Homebrew 16 Bit Computer Reinvents All The Wheels


Building your own computer has many possible paths. One can fabricate their own Z80 or MOS 6502 computers and then run a period correct OS. Or a person could start from scratch as [James Stanley] did. [James] has invented a completely unique computer and CPU he calls SCAMP. SCAMP runs a custom OS called SCAMP/os which you can check out in the video below the break.

[James] describes the CPU and computer as purposefully primitive. Built out of discrete 74xx series logic chips, it runs at a fast-enough-for-homebrew 1 MHz. Plus, it has a lot of blinking lights that can’t help but remind us of the original Imsai 8080. But instead of a panel of switches for programming, the SCAMP/os boots to a shell, which is presented through a serial terminal. Programs are written in a bespoke language with its own compiler. The OS is described as a having a Unix-like feel with CP/M-like functionality. That’s quite a combination!

What we love most about the build, other than its clean looks and blinkenlights, is the amount of work that [James] has put into documenting the build both on his blog and on Github, where the source code and design is available. There’s also an open invitation for contributors to help advance the project. We’re sure he’ll get there, one bit at a time.

While [James] is using a Compact Flash card for storage currently we can’t help but wonder if a Cassette Tape storage system might be a worthwhile future upgrade.

23 thoughts on “Homebrew 16 Bit Computer Reinvents All The Wheels

    1. Actually “MOS Technology”, thiugh often peoole confused it with Mostek.

      And if we’re nitpicking, what does “original Imsai 8080” mean? It looks more like the Imsai? Or should it be Altair?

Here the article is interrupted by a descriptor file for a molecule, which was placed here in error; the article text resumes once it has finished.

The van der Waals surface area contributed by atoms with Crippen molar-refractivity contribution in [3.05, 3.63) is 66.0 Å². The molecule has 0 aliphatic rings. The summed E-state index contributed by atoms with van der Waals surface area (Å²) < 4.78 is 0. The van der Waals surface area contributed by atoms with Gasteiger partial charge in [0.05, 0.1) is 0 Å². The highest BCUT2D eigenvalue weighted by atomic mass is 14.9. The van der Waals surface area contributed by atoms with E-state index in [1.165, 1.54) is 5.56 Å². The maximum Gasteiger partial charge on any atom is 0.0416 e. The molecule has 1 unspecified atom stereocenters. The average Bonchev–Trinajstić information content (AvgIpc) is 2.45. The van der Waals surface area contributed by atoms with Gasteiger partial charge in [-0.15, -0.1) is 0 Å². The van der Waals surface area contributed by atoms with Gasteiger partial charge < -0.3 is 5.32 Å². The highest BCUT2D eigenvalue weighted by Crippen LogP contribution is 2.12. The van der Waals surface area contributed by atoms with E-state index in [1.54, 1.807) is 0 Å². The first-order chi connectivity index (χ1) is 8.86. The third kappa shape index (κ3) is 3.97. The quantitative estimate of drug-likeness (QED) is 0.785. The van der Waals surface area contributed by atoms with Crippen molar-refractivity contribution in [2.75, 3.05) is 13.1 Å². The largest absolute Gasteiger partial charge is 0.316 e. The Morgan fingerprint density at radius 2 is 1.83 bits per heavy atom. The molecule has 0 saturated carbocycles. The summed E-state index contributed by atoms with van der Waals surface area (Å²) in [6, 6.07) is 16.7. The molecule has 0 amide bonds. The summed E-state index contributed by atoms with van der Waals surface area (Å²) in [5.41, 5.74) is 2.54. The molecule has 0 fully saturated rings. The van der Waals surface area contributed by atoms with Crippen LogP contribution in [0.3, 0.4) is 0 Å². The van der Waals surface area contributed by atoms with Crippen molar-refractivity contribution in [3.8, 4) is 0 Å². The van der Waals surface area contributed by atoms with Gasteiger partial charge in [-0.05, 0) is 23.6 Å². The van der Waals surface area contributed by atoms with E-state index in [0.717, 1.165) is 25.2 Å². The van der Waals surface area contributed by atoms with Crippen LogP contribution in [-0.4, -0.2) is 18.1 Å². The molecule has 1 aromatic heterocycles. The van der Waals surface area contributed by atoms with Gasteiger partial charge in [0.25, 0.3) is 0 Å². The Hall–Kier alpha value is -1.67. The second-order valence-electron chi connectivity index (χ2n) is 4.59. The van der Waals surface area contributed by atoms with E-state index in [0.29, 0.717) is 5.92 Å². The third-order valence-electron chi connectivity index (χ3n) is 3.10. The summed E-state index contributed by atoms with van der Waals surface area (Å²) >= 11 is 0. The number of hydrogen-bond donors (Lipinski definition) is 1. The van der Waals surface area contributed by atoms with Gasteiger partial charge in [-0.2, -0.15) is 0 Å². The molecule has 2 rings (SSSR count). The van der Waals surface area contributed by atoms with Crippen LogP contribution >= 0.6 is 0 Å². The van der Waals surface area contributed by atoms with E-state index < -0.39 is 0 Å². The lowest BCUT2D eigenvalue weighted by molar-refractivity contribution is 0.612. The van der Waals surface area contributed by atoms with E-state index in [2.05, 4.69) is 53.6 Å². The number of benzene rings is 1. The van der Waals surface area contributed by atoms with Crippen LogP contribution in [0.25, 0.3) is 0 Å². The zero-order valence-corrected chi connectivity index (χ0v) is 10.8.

1. Followed the link, not disappointed!
      I found it interesting that so many of the names used by the commenters are no longer used.
      Are they now longer with us? I did recognize Hirudinea (sp?), and someone going by the name of “Ren”.

  1. Nice work, and I like the detail in the documents.

    SCAMP was an IBM machine from I think the 1970s, and NAtional semi had a chip called SC/MP in the 70s which we called scamp.

  2. Looking at it reminds me of the DEC PDP-10, only arranged vertically instead of horizontally. The ’10 had 6′ high cabinets roughly equivalent to the modules here, and at the top of each cabinet, whether it needed it or not, was a panel full of blinkenlights. Only the lights were tungsten. Hey! Note to self: on next blinkenlights panel, use “tungsten white” LEDs.

  3. For space reasons I really need to to get away from building every interesting thing as real hardware. If someone ins interested in such systems in FPGA(s) (I’ve Lattice HX8k and UP5K at hand, but I’d use others with a FOSS toolchain too), I’d be all in. I’m dreaming of something like MiSTER focussed on non gaming retro systems and homegrown CPU stuff. For more complex systems even with multiple FPGAs on bus systems to stay flexible and easily expandable even over the limits/sizes of today’s hobby FPGA chips?

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